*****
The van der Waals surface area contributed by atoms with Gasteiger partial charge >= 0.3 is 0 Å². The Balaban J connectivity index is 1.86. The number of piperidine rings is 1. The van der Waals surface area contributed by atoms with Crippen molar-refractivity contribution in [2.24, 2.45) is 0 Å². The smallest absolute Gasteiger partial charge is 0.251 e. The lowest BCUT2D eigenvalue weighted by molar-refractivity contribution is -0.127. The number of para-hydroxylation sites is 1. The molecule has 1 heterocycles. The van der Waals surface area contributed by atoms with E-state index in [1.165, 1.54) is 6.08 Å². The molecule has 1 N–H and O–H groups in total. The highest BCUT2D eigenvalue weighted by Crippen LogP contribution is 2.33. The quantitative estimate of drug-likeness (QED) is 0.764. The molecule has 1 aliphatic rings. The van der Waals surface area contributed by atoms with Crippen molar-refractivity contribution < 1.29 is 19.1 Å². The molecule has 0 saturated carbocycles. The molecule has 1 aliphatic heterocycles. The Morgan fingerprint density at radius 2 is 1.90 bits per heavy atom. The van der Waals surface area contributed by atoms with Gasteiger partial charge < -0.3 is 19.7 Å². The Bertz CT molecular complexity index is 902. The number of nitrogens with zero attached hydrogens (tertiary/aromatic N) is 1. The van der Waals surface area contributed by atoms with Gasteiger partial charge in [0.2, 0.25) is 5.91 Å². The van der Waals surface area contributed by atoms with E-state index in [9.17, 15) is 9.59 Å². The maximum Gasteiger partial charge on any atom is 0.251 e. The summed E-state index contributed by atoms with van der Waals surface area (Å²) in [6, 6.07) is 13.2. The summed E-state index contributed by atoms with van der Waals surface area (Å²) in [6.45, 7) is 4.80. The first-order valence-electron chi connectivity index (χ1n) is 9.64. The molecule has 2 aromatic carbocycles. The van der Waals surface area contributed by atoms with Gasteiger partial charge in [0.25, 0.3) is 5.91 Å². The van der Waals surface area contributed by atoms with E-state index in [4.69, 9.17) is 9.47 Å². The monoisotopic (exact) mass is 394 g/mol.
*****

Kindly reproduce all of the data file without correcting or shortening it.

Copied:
The van der Waals surface area contributed by atoms with Gasteiger partial charge >= 0.3 is 0 Å². The Balaban J connectivity index is 1.86. The number of piperidine rings is 1. The van der Waals surface area contributed by atoms with Crippen molar-refractivity contribution in [2.24, 2.45) is 0 Å². The smallest absolute Gasteiger partial charge is 0.251 e. The lowest BCUT2D eigenvalue weighted by molar-refractivity contribution is -0.127. The number of para-hydroxylation sites is 1. The molecule has 1 heterocycles. The van der Waals surface area contributed by atoms with E-state index in [1.165, 1.54) is 6.08 Å². The molecule has 1 N–H and O–H groups in total. The highest BCUT2D eigenvalue weighted by Crippen LogP contribution is 2.33. The quantitative estimate of drug-likeness (QED) is 0.764. The molecule has 1 aliphatic rings. The van der Waals surface area contributed by atoms with Crippen molar-refractivity contribution < 1.29 is 19.1 Å². The molecule has 0 saturated carbocycles. The molecule has 1 aliphatic heterocycles. The Morgan fingerprint density at radius 2 is 1.90 bits per heavy atom. The van der Waals surface area contributed by atoms with Gasteiger partial charge < -0.3 is 19.7 Å². The Bertz CT molecular complexity index is 902. The number of nitrogens with zero attached hydrogens (tertiary/aromatic N) is 1. The van der Waals surface area contributed by atoms with Gasteiger partial charge in [0.2, 0.25) is 5.91 Å². The van der Waals surface area contributed by atoms with E-state index in [9.17, 15) is 9.59 Å². The maximum Gasteiger partial charge on any atom is 0.251 e. The summed E-state index contributed by atoms with van der Waals surface area (Å²) in [6, 6.07) is 13.2. The summed E-state index contributed by atoms with van der Waals surface area (Å²) in [6.45, 7) is 4.80. The first-order valence-electron chi connectivity index (χ1n) is 9.64. The molecule has 2 aromatic carbocycles. The van der Waals surface area contributed by atoms with Gasteiger partial charge in [0.25, 0.3) is 5.91 Å². The van der Waals surface area contributed by atoms with E-state index in [4.69, 9.17) is 9.47 Å². The monoisotopic (exact) mass is 394 g/mol.